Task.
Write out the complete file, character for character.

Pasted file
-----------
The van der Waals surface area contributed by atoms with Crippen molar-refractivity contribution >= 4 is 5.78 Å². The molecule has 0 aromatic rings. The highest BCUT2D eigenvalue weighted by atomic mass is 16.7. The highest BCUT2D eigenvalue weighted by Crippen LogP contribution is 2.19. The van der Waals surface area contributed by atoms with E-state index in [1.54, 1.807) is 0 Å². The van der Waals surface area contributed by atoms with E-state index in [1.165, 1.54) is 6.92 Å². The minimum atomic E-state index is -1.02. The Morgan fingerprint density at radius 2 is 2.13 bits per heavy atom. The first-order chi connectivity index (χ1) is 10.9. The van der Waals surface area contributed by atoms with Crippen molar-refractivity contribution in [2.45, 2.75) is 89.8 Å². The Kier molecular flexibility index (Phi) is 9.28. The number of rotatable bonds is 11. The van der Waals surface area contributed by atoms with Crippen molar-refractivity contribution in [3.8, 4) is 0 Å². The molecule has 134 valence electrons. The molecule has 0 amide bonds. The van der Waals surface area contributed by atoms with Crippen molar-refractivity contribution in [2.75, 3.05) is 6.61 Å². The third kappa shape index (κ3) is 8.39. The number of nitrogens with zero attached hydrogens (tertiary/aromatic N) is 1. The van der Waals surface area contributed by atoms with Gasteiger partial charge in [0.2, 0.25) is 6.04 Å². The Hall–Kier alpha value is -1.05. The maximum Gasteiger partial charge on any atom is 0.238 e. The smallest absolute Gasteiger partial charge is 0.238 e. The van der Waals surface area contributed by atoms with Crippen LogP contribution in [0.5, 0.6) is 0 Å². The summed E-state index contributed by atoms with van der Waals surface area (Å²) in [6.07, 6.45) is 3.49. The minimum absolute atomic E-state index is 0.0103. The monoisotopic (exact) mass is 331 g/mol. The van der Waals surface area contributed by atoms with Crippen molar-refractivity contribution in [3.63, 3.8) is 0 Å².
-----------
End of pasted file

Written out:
The van der Waals surface area contributed by atoms with Crippen molar-refractivity contribution >= 4 is 5.78 Å². The molecule has 0 aromatic rings. The highest BCUT2D eigenvalue weighted by atomic mass is 16.7. The highest BCUT2D eigenvalue weighted by Crippen LogP contribution is 2.19. The van der Waals surface area contributed by atoms with E-state index in [1.54, 1.807) is 0 Å². The van der Waals surface area contributed by atoms with E-state index in [1.165, 1.54) is 6.92 Å². The minimum atomic E-state index is -1.02. The Morgan fingerprint density at radius 2 is 2.13 bits per heavy atom. The first-order chi connectivity index (χ1) is 10.9. The van der Waals surface area contributed by atoms with Crippen molar-refractivity contribution in [2.45, 2.75) is 89.8 Å². The Kier molecular flexibility index (Phi) is 9.28. The number of rotatable bonds is 11. The van der Waals surface area contributed by atoms with Crippen molar-refractivity contribution in [3.8, 4) is 0 Å². The molecule has 134 valence electrons. The molecule has 0 amide bonds. The van der Waals surface area contributed by atoms with Crippen molar-refractivity contribution in [2.75, 3.05) is 6.61 Å². The third kappa shape index (κ3) is 8.39. The number of nitrogens with zero attached hydrogens (tertiary/aromatic N) is 1. The van der Waals surface area contributed by atoms with Gasteiger partial charge in [0.2, 0.25) is 6.04 Å². The Hall–Kier alpha value is -1.05. The maximum Gasteiger partial charge on any atom is 0.238 e. The smallest absolute Gasteiger partial charge is 0.238 e. The van der Waals surface area contributed by atoms with Crippen LogP contribution in [0.5, 0.6) is 0 Å². The summed E-state index contributed by atoms with van der Waals surface area (Å²) in [6.07, 6.45) is 3.49. The minimum absolute atomic E-state index is 0.0103. The monoisotopic (exact) mass is 331 g/mol. The van der Waals surface area contributed by atoms with Crippen molar-refractivity contribution in [3.63, 3.8) is 0 Å².